Critical issues to overseeding are.
Seed / soil contact. If you do not get the seed to the soil it will be on top and therefore become bird food. Somehow you need to get the seed to the soil. Aeration and cutting slits are the best way. There are machines out there for this.
Second is after care. If you do not take care of the new seedlings they will die. After care is critical.
IF you have never overseeded I would advise you to read up on it first or consult your local Turf Specialist or Extension help at a local university. Also you can call Turfco at 800-678-8201 and have then send you some free books on Aeration and overseeding. They are 1. Why Aerate my Lawn 2. How to get started in lawn Aeration 3. Can I Overseed my Lawn 4. Getting started in lawn seeding.
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Old 04-25-2006, 10:38 PM
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Soupy Soupy is offline
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Quote:
Originally Posted by turfcobob
Soupy: Overseeding is the process of seeding over or through the existing growth. what ever it is. the reason for overseeding can be one of many, for instance if a lawn is thin, diseased or some will do it just to add new plants or to change the type of grass in the lawn.

Critical issues to overseeding are.
Seed / soil contact. If you do not get the seed to the soil it will be on top and therefore become bird food. Somehow you need to get the seed to the soil. Aeration and cutting slits are the best way. There are machines out there for this.
Second is after care. If you do not take care of the new seedlings they will die. After care is critical.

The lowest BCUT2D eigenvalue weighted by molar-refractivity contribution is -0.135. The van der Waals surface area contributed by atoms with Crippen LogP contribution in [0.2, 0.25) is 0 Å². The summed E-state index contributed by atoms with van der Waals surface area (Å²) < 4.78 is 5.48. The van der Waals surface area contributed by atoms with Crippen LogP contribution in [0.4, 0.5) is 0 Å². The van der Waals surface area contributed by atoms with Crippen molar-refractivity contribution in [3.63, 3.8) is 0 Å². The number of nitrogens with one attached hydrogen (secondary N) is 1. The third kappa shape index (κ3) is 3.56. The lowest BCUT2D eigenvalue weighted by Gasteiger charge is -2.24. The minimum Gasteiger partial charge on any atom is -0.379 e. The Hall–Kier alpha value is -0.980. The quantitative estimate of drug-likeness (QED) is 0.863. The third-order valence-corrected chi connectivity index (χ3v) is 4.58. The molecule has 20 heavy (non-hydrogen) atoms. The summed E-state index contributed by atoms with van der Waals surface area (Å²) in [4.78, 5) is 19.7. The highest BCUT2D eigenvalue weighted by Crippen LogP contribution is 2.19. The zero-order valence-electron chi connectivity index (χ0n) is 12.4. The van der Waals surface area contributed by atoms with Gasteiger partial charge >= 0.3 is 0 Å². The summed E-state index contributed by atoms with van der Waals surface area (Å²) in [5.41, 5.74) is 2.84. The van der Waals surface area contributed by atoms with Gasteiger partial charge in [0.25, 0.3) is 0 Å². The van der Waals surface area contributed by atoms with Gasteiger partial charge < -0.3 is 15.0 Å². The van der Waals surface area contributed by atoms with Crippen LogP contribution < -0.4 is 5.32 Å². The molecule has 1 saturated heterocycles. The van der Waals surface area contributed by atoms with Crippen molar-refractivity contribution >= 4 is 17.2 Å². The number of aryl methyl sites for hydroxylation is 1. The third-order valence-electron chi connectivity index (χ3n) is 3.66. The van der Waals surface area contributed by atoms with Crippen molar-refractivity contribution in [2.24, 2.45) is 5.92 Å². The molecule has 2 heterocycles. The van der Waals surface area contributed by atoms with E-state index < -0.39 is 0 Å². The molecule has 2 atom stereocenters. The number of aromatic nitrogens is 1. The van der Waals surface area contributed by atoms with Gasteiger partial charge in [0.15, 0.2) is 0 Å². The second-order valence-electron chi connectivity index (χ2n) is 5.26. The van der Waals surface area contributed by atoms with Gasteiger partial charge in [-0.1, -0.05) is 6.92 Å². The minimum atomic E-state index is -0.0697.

IF you have never overseeded I would advise you to read up on it first or consult your local Turf Specialist or Extension help at a local university. Also you can call Turfco at 800-678-8201 and have then send you some free books on Aeration and overseeding. They are 1. Why Aerate my Lawn 2. How to get started in lawn Aeration 3. Can I Overseed my Lawn 4. Getting started in lawn seeding.
I know all this already, did you mean to address me, or the thread starter?
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Old 04-25-2006, 11:10 PM
burns60 burns60 is offline
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All very good info, and thanks to each one who helped. I had a notion about it, but the ideas confirmed and were very informative.

I was surprised to see this "moved", but I'm sure the "movers" know best. It just seemed like a lawncare related topic to me, but anyway I was able to find the responses and appreciate it. But, I must say, I think more would have been brought out had it been left in the forum that I started it in.
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Old 04-28-2006, 11:43 AM
turfcobob turfcobob is offline
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Sorry Soupy it was meant for the thread starter got my names mixed up